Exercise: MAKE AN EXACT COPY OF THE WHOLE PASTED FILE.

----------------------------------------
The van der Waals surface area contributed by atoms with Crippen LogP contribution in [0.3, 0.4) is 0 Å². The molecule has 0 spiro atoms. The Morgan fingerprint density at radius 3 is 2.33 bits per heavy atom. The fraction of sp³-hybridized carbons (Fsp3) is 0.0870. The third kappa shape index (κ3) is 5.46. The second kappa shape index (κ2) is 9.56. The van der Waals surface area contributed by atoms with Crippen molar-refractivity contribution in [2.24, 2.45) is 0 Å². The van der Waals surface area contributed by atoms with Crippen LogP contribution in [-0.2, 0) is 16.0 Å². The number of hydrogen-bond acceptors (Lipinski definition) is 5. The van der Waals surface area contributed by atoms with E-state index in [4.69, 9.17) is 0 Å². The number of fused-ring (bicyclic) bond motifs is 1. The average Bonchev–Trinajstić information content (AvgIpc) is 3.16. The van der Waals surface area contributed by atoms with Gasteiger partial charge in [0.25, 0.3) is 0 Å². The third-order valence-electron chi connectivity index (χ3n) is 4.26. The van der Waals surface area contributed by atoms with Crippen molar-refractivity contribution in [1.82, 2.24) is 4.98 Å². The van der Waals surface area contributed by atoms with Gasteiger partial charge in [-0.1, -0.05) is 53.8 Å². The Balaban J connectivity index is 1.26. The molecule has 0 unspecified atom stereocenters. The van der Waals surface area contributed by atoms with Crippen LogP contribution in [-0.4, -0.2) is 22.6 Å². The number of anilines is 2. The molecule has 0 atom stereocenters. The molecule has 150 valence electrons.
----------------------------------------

The van der Waals surface area contributed by atoms with Crippen LogP contribution in [0.3, 0.4) is 0 Å². The molecule has 0 spiro atoms. The Morgan fingerprint density at radius 3 is 2.33 bits per heavy atom. The fraction of sp³-hybridized carbons (Fsp3) is 0.0870. The third kappa shape index (κ3) is 5.46. The second kappa shape index (κ2) is 9.56. The van der Waals surface area contributed by atoms with Crippen molar-refractivity contribution in [2.24, 2.45) is 0 Å². The van der Waals surface area contributed by atoms with Crippen LogP contribution in [-0.2, 0) is 16.0 Å². The number of hydrogen-bond acceptors (Lipinski definition) is 5. The van der Waals surface area contributed by atoms with E-state index in [4.69, 9.17) is 0 Å². The number of fused-ring (bicyclic) bond motifs is 1. The average Bonchev–Trinajstić information content (AvgIpc) is 3.16. The van der Waals surface area contributed by atoms with Gasteiger partial charge in [0.25, 0.3) is 0 Å². The third-order valence-electron chi connectivity index (χ3n) is 4.26. The van der Waals surface area contributed by atoms with Crippen molar-refractivity contribution in [1.82, 2.24) is 4.98 Å². The van der Waals surface area contributed by atoms with Gasteiger partial charge in [-0.1, -0.05) is 53.8 Å². The Balaban J connectivity index is 1.26. The molecule has 0 unspecified atom stereocenters. The van der Waals surface area contributed by atoms with Crippen LogP contribution in [-0.4, -0.2) is 22.6 Å². The number of anilines is 2. The molecule has 0 atom stereocenters. The molecule has 150 valence electrons.